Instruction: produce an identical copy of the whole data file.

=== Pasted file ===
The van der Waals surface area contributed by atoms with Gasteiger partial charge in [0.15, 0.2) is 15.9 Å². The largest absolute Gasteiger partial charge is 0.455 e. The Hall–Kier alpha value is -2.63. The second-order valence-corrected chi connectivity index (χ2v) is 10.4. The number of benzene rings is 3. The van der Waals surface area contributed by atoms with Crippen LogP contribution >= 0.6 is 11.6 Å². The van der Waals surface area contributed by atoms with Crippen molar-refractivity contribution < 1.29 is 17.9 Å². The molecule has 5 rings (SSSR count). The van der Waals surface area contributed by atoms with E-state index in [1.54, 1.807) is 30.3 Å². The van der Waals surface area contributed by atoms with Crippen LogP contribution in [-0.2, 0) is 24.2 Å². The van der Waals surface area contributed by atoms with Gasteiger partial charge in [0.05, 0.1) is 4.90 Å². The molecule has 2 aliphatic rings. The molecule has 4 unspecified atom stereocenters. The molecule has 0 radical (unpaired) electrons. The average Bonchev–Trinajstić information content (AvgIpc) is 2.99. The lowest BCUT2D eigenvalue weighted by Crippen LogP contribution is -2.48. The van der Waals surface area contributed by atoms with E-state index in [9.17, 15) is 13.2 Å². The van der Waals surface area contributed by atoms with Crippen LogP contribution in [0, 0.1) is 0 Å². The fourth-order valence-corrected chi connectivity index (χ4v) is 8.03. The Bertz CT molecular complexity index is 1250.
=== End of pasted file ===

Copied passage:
The van der Waals surface area contributed by atoms with Gasteiger partial charge in [0.15, 0.2) is 15.9 Å². The largest absolute Gasteiger partial charge is 0.455 e. The Hall–Kier alpha value is -2.63. The second-order valence-corrected chi connectivity index (χ2v) is 10.4. The number of benzene rings is 3. The van der Waals surface area contributed by atoms with Crippen LogP contribution >= 0.6 is 11.6 Å². The van der Waals surface area contributed by atoms with Crippen molar-refractivity contribution < 1.29 is 17.9 Å². The molecule has 5 rings (SSSR count). The van der Waals surface area contributed by atoms with E-state index in [1.54, 1.807) is 30.3 Å². The van der Waals surface area contributed by atoms with Crippen LogP contribution in [-0.2, 0) is 24.2 Å². The van der Waals surface area contributed by atoms with Gasteiger partial charge in [0.05, 0.1) is 4.90 Å². The molecule has 2 aliphatic rings. The molecule has 4 unspecified atom stereocenters. The molecule has 0 radical (unpaired) electrons. The average Bonchev–Trinajstić information content (AvgIpc) is 2.99. The lowest BCUT2D eigenvalue weighted by Crippen LogP contribution is -2.48. The van der Waals surface area contributed by atoms with E-state index in [9.17, 15) is 13.2 Å². The van der Waals surface area contributed by atoms with Crippen LogP contribution in [0, 0.1) is 0 Å². The fourth-order valence-corrected chi connectivity index (χ4v) is 8.03. The Bertz CT molecular complexity index is 1250.